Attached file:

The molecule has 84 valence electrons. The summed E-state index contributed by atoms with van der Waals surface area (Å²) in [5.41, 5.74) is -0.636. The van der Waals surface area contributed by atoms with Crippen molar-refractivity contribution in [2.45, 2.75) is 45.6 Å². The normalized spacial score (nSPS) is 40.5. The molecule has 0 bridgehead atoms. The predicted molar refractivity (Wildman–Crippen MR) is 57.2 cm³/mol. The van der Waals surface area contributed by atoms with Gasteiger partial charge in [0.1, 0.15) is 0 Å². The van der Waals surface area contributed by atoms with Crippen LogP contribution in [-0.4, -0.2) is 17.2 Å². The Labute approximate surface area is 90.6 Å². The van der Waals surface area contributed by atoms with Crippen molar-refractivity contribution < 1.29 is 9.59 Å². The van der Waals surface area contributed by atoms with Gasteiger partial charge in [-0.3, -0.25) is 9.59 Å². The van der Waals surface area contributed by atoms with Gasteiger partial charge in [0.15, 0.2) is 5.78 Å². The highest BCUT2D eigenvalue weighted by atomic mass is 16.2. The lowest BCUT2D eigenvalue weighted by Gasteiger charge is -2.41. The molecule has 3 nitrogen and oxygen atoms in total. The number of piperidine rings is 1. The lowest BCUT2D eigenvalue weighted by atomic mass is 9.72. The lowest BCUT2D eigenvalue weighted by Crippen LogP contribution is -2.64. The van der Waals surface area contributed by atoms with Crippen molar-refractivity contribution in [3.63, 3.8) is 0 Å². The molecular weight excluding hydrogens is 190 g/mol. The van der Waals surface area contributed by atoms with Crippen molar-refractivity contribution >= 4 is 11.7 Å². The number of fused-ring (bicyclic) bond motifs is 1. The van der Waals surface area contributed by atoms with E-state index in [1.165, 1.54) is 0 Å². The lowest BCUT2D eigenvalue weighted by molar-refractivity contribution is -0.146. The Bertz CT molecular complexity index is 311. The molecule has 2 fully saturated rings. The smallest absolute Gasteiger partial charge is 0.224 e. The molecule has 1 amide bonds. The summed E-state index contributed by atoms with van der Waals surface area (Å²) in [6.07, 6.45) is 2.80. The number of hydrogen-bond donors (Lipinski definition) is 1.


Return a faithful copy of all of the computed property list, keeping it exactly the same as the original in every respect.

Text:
The molecule has 84 valence electrons. The summed E-state index contributed by atoms with van der Waals surface area (Å²) in [5.41, 5.74) is -0.636. The van der Waals surface area contributed by atoms with Crippen molar-refractivity contribution in [2.45, 2.75) is 45.6 Å². The normalized spacial score (nSPS) is 40.5. The molecule has 0 bridgehead atoms. The predicted molar refractivity (Wildman–Crippen MR) is 57.2 cm³/mol. The van der Waals surface area contributed by atoms with Gasteiger partial charge in [0.1, 0.15) is 0 Å². The van der Waals surface area contributed by atoms with Crippen LogP contribution in [-0.4, -0.2) is 17.2 Å². The Labute approximate surface area is 90.6 Å². The van der Waals surface area contributed by atoms with Crippen molar-refractivity contribution < 1.29 is 9.59 Å². The van der Waals surface area contributed by atoms with Gasteiger partial charge in [-0.3, -0.25) is 9.59 Å². The van der Waals surface area contributed by atoms with Gasteiger partial charge in [0.15, 0.2) is 5.78 Å². The highest BCUT2D eigenvalue weighted by atomic mass is 16.2. The lowest BCUT2D eigenvalue weighted by Gasteiger charge is -2.41. The molecule has 3 nitrogen and oxygen atoms in total. The number of piperidine rings is 1. The lowest BCUT2D eigenvalue weighted by atomic mass is 9.72. The lowest BCUT2D eigenvalue weighted by Crippen LogP contribution is -2.64. The van der Waals surface area contributed by atoms with Crippen molar-refractivity contribution in [3.63, 3.8) is 0 Å². The molecular weight excluding hydrogens is 190 g/mol. The van der Waals surface area contributed by atoms with Crippen molar-refractivity contribution >= 4 is 11.7 Å². The number of fused-ring (bicyclic) bond motifs is 1. The van der Waals surface area contributed by atoms with E-state index in [1.165, 1.54) is 0 Å². The lowest BCUT2D eigenvalue weighted by molar-refractivity contribution is -0.146. The Bertz CT molecular complexity index is 311. The molecule has 2 fully saturated rings. The smallest absolute Gasteiger partial charge is 0.224 e. The molecule has 1 amide bonds. The summed E-state index contributed by atoms with van der Waals surface area (Å²) in [6.07, 6.45) is 2.80. The number of hydrogen-bond donors (Lipinski definition) is 1.